(101: “In the West Bank, the Israeli security forces deliberately fired
rubber bullets and teargas at Palestinian journalists”; 15 journalists
were killed during Israeli attack on Gaza; and “the authorities also
stepped up control of programme content on their own TV stations during
the offensive, banning a spot made by the Israeli NGO B’Tselem that
cited the names of 150 children who had been killed in the Gaza Strip”).
To explain the latest drop for the U.S., the press group cited the U.S. government’s persecution of New York Times reporter Jim Risen, as well as the fact that the U.S. “continues its war on information in others, such as WikiLeaks.” Also cited were the numerous arrests of journalists covering the police protests in Ferguson, Missouri (which included The Intercept‘s Ryan Devereaux, who was tear-gassed and shot with a rubber bullet prior to his arrest).
It should come as no surprise that the U.S. continues to plummet in
press freedoms under Obama. In October, 2013, the Committee to Protect
Freedom issued a scathing denunciation
of the U.S. government’s attacks on press freedoms, the first time the
U.S. was ever the subject of one of its reports. Written by former Washington Post
executive editor Leonard Downie, Jr., it detailed the multiple ways the
Obama administration has eroded press freedoms, and concluded:
The administration’s war on leaks and other efforts to
control information are the most aggressive I’ve seen since the Nixon
administration, when I was one of the editors involved in The Washington
Post’s investigation of Watergate. The 30 experienced Washington
journalists at a variety of news organizations whom I interviewed for
this report could not remember any precedent.
That warning echoed the one previously issued by James Goodale, the General Counsel of the New York Times during the Pentagon Papers battle, who said: “President Obama wants to criminalize the reporting of national security information” and
“President Obama will surely pass President Richard Nixon as the worst
president ever on issues of national security and press freedom.”
“It is hard to imagine having a government more secretive than the United States. Virtually everything that government does, of any significance, is conducted behind an extreme wall of secrecy. The very few leaks that we’ve had over the last decade are basically the only ways that we’ve had to learn what our government is doing.”
“The many pro-surveillance advocates I have debated since Snowden blew the whistle have been quick to echo [Google CEO] Eric Schmidt’s view that privacy is for people who have something to hide. But none of them would willingly give me the passwords to their email accounts, or allow video cameras in their homes.”
With General Alexander calling for NSA reporting to be halted, US and UK credibility as guardians of press freedom is crushed
Oct. 25 2013
The most under-discussed aspect of the NSA story has long been its international scope. That all changed this week as both Germany and France exploded with anger over new revelations about pervasive NSA surveillance on their population and democratically elected leaders.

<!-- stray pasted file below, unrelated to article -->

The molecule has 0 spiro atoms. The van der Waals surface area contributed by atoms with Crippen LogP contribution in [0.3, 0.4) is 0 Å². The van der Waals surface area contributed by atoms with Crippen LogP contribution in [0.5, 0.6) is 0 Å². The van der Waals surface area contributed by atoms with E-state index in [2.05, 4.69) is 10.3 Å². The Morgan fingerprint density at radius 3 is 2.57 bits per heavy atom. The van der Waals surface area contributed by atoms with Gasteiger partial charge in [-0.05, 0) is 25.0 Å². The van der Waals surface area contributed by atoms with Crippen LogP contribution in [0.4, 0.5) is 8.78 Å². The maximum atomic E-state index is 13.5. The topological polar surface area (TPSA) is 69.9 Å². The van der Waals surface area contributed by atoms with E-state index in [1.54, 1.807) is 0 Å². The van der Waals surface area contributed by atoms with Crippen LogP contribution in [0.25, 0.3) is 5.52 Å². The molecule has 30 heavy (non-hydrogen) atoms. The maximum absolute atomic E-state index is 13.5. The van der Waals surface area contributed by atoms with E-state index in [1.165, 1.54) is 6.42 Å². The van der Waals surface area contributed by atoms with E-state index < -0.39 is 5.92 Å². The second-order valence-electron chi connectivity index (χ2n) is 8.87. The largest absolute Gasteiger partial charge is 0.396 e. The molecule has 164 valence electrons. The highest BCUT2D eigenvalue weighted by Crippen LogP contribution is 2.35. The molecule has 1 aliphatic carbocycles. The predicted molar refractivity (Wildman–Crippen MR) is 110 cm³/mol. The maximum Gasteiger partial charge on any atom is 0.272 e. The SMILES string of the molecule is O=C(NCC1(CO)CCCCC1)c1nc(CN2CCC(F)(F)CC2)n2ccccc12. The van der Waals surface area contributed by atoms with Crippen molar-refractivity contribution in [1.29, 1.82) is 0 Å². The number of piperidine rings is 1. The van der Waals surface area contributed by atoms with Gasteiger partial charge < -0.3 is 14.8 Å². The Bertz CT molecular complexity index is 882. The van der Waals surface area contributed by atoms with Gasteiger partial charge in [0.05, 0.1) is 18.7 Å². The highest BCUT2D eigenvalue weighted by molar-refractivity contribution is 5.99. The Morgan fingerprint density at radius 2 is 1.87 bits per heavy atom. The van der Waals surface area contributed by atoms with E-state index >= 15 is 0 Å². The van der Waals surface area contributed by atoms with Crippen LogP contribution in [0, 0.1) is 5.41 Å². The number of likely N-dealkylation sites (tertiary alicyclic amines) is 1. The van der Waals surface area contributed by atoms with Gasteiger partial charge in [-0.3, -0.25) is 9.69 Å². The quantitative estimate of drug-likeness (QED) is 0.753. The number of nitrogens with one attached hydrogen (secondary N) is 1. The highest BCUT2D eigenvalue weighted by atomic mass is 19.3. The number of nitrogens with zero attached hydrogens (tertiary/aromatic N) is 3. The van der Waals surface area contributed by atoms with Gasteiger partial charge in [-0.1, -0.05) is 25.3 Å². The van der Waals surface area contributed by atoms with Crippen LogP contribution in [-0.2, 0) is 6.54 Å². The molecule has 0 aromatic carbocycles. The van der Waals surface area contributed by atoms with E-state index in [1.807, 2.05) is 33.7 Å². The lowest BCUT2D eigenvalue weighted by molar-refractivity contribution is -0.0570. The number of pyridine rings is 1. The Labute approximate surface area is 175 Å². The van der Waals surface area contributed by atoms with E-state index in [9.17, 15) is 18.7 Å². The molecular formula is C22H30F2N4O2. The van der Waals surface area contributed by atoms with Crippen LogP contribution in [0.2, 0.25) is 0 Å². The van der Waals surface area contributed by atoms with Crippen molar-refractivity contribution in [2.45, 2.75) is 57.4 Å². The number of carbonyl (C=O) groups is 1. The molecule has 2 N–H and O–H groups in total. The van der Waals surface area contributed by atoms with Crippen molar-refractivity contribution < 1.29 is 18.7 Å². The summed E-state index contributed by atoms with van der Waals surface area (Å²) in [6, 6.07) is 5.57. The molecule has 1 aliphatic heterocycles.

As was true for Brazil previously, reports about surveillance aimed at leaders are receiving most of the media attention, but what really originally drove the story there were revelations that the NSA is bulk-spying on millions and millions of innocent citizens in all of those nations. The favorite cry of US government apologists -–everyone spies! – falls impotent in the face of this sort of ubiquitous, suspicionless spying that is the sole province of the US and its four English-speaking surveillance allies (the UK, Canada, Australia and New Zealand).
There are three points worth making about these latest developments.
• First, note how leaders such as Chancellor Angela Merkel reacted with basic indifference when it was revealed months ago that the NSA was bulk-spying on all German citizens, but suddenly found her indignation only when it turned out that she personally was also targeted. That reaction gives potent insight into the true mindset of many western leaders.
• Second, all of these governments keep saying how newsworthy these revelations are, how profound are the violations they expose, how happy they are to learn of all this, how devoted they are to reform. If that’s true, why are they allowing the person who enabled all these disclosures – Edward Snowden – to be targeted for persecution by the US government for the “crime” of blowing the whistle on all of this?
If the German and French governments – and the German and French people – are so pleased to learn of how their privacy is being systematically assaulted by a foreign power over which they exert no influence, shouldn’t they be offering asylum to the person who exposed it all, rather than ignoring or rejecting his pleas to have his basic political rights protected, and thus leaving him vulnerable to being imprisoned for decades by the US government?
Aside from the treaty obligations these nations have to protect the basic political rights of human beings from persecution, how can they simultaneously express outrage over these exposed invasions while turning their back on the person who risked his liberty and even life to bring them to light?
• Third, is there any doubt at all that the US government repeatedly tried to mislead the world when insisting that this system of suspicionless surveillance was motivated by an attempt to protect Americans from The Terrorists™? Our reporting has revealed spying on conferences designed to negotiate economic agreements, the Organization of American States, oil companies, ministries that oversee mines and energy resources, the democratically elected leaders of allied states, and entire populations in those states.